Program provides old cellphones for seniors to use in emergencies

Nancy
Nancy MacPhee
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SUMMERSIDE — A new program, initiated by a business that works to help keep seniors in their homes, is helping provide Islanders in their golden years with an added sense of security.

Margaret Paton shows off the new-to-her-cellphone she received Tuesday courtesy of the Home Instead Senior Care’s Cellphones for Seniors Program.

Home Instead Senior Care recently launched its Cellphones for Seniors Program, which provides the public the opportunity to donate their old cellphones to seniors to use in an emergency.

One of those seniors is Margaret Paton. The 81-year-old city woman saw the program advertised and jumped at the chance to get one of the phones.

Paton, who lives on her own, was left without a phone during a storm recently, leaving her fearful of what could happen if she ever fell or had an emergency.

“I thought I don’t have anything and I could be there for two or three days if something happened. I thought this program was for me,” she added. “I’m getting my phone today. It’s wonderful.”

Having never used a cellphone before, Paton got a quick tutorial Tuesday morning from Home Instead Senior Care’s Heather Blouin at East Prince Seniors Initiative, one of the locations where people can drop off their used phones.

“I have it just to call 911, so I should be able to catch on to it,” she added. “I am going to get a paper with information.”

The active senior said having the cellphone, even if it is only to make an emergency call, gives her a sense of security.

“I can call if my car breaks down. I can call for help. It’s wonderful. It’s a great idea.”

Blouin said the company came up with the idea for the program, which she believes is the first of its kind on P.E.I., after hearing of a similar initiative in Vancouver.

If an accident or medical emergency comes up, the hope is that a senior has the phone on them or nearby and is able to call 911 for help immediately.

“It’s better to have it and not need it than need it and not have it,” said Blouin. “If it helps one person, it’s great. It helps everyone because it gives them confidence. If they want to walk to the end of their driveway to get their mail, they have that so they can feel safe and secure.”

EPSI’s executive director, Gloria Schurman, praised the program.

“With fixed incomes and the higher cost of everything, it is getting tougher and tougher all the time,” said Schurman. “Anything that can help stretch a dollar, we are all for that.”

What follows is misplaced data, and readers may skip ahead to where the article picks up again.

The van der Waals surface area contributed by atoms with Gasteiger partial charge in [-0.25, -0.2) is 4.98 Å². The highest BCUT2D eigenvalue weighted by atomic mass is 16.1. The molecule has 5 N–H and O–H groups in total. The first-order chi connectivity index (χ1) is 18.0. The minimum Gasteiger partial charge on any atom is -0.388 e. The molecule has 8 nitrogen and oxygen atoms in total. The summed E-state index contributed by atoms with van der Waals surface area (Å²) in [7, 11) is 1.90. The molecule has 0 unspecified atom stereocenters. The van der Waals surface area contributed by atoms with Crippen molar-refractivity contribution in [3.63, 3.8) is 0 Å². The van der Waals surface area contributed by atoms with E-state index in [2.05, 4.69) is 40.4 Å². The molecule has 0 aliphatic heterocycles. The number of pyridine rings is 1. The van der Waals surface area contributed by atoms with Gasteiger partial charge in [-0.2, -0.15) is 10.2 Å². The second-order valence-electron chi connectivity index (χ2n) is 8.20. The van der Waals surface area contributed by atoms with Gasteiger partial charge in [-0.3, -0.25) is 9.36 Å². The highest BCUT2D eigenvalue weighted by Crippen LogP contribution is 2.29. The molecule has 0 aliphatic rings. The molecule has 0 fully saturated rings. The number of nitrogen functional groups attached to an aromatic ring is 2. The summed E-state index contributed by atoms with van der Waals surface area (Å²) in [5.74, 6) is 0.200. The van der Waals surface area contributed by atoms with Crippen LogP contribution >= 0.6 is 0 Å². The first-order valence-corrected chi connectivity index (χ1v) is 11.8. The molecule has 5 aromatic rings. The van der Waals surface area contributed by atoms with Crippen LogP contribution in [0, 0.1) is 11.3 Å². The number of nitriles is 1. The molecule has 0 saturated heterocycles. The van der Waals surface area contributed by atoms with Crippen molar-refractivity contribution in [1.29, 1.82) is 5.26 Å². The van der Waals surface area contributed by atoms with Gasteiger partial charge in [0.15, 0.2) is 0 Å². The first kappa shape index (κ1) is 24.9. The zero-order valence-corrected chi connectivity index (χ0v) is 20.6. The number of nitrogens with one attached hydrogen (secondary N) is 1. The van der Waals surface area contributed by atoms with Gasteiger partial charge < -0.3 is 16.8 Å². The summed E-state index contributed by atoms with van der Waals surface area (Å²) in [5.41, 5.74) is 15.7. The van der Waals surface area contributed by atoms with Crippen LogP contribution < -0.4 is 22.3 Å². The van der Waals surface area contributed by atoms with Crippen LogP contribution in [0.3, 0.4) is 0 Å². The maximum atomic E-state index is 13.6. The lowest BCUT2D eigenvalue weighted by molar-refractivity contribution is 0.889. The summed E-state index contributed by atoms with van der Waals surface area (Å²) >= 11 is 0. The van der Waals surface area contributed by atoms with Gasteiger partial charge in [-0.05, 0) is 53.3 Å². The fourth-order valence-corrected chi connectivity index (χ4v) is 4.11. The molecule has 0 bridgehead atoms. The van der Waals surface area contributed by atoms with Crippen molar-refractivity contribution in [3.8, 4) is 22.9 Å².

It may even help some seniors stay in their homes longer.

“A lot of times when seniors make the jump out of their homes it is for something small, it is for something that we think is insignificant but maybe after struggling for a couple of years… they say that’s it.”

Cellphones are being accepted until March 1 and will be available to any senior in need, not just clients of Home Instead Senior Care, said Blouin.

All donated phones will be cleared of any personal data before being distributed.

Phones are not activated and there is no ongoing cost for the recipient since all cellphones, even when deactivated and without a SIM card, have the capability, when 911 is dialed, to connect with emergency services.

“Some of our older, more frail seniors aren’t in the habit of having cellphones or are not in a position to afford a cellphone or a Lifeline,” said Blouin. “If we can provide that to them, free, it is an added measure — it’s not the only measure — in the event of a power outage or emergency.”

Already, close to 20 used cellphones have been dropped off in Prince County.

Recipients are reminded to keep cellphones on them and fully charged at all times, especially during a power outage when land-line phone service can be disrupted or cordless phones don’t work.

Home Instead is also asking for the public’s help to identify seniors across P.E.I. who would benefit from having a cellphone for access to emergency services. All seniors who receive a donated cellphone through the program will be educated on how it can serve as an extra measure to increase their personal safety.

Old cellphones and chargers can be dropped off at several Island locations, including East Prince Seniors Initiative at Credit Union Place, Summerside; Home Instead Senior Care, 4 Walker Dr., Charlottetown; Montague Wellness Centre, Wood Islands Road, Montague; and, in West Prince, at the Tignish Employment Resource Centre, 211 Phillip St., Tignish.

For more information about the program or to recommend a P.E.I. senior who could use a donated cellphone, please call 367-3868 or email chelsea.almeida@homeinstead.com.

 

nmacphee@journalpioneer.com

 

Organizations: Home Instead Senior Care, East Prince Seniors Initiative, Union Place Resource Centre

Geographic location: Vancouver, Tignish, Prince Notre Dame Summerside Charlottetown Wood Islands Road

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